SPLimitedWebPartManager can be a cause of memory leaks. Why? Turns out that
SPLimitedWebPartManager instances instantiate their own
SPWeb object, but don’t properly dispose of them: a bug in the SharePoint 2010 SDK. It seems that one of the only ways to discover this ghost memory leak is in production. Or a little utility, built by Microsoft, called SPDisposeCheck.
You can run SPDisposeCheck in the command line, but I thought it would be nice to integrate it into a project. These are the steps to integrate SPDisposeCheck into a build: Read More…
A global law firm gained a planning and billed-hours edge with a new custom SharePoint application, incorporating an intelligent data dashboard, developed by the experienced team at AIS. This custom-developed solution continues a rich history of success, as the firm views AIS as their IT project partner and a long-term extension of their team.
The long-time AIS client is a top law firm with household name clients in the technology, financial, healthcare and retail industries. They staff more than 1,000 lawyers and offices in 12 cities in the United States, Europe and Asia. This client offers comprehensive legal capabilities for intellectual property, tax issues, real estate, bankruptcy, environmental, corporate law and more.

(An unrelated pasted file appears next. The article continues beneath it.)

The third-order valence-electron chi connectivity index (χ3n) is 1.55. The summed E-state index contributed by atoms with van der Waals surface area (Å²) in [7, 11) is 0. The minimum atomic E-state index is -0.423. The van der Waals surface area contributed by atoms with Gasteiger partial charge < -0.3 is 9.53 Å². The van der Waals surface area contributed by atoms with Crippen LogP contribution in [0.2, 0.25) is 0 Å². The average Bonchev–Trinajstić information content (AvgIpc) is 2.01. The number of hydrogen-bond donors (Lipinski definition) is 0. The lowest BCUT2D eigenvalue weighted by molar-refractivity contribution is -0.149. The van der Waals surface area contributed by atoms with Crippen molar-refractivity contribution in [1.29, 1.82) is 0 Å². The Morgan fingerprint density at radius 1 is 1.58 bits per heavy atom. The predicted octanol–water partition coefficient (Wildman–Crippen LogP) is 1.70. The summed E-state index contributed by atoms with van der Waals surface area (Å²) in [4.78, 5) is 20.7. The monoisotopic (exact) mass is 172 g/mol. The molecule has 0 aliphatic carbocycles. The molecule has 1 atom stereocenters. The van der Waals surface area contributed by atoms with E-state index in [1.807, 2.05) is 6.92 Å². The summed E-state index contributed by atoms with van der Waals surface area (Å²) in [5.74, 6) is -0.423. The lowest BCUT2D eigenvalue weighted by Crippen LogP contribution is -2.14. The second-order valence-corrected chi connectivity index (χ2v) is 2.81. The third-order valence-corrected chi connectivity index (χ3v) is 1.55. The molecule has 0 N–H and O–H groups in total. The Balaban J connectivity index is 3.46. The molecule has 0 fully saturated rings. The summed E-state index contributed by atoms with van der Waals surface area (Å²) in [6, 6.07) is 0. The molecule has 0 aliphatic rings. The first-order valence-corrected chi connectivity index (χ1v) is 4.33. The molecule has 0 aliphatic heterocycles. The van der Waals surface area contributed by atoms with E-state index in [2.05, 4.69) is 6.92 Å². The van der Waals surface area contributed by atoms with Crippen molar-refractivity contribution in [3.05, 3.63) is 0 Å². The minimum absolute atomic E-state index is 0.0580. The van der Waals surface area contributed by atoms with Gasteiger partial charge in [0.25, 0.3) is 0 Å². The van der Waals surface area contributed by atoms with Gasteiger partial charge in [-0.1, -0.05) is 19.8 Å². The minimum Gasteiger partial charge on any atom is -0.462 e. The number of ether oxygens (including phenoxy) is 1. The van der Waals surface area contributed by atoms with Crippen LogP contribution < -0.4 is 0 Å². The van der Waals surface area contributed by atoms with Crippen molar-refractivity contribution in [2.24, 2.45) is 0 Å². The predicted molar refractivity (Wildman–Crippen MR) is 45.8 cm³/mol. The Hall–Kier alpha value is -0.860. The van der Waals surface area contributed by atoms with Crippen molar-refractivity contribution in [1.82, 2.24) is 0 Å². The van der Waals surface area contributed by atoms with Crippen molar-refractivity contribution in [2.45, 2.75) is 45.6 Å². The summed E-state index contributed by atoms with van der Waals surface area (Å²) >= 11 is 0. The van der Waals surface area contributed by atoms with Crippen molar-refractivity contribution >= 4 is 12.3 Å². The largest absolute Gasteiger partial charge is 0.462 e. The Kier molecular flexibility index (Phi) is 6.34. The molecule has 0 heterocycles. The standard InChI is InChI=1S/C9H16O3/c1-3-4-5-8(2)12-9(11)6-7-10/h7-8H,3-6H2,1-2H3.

AIS was initially brought in to build the firm’s global intranet. The project, a SharePoint intranet application, was very successful and user adoption exceeded expectations. Around the same time, the firm hired another company to build a resource application for its main legal practice areas. But because of poor user feedback and bad performance, the application never made it to production. After nearly three years of time and money spent, the firm turned to AIS for help.
Click here to read the full case study.
After watching demos on Power View I was excited to begin using the tool, as we recently configured SQL 2012 SSRS and PowerPivot with SharePoint 2010 for an internationally-focused client. But after playing around with my PowerPivot model in Power View, I realized the Map chart type that I had been so looking forward to using…was not available.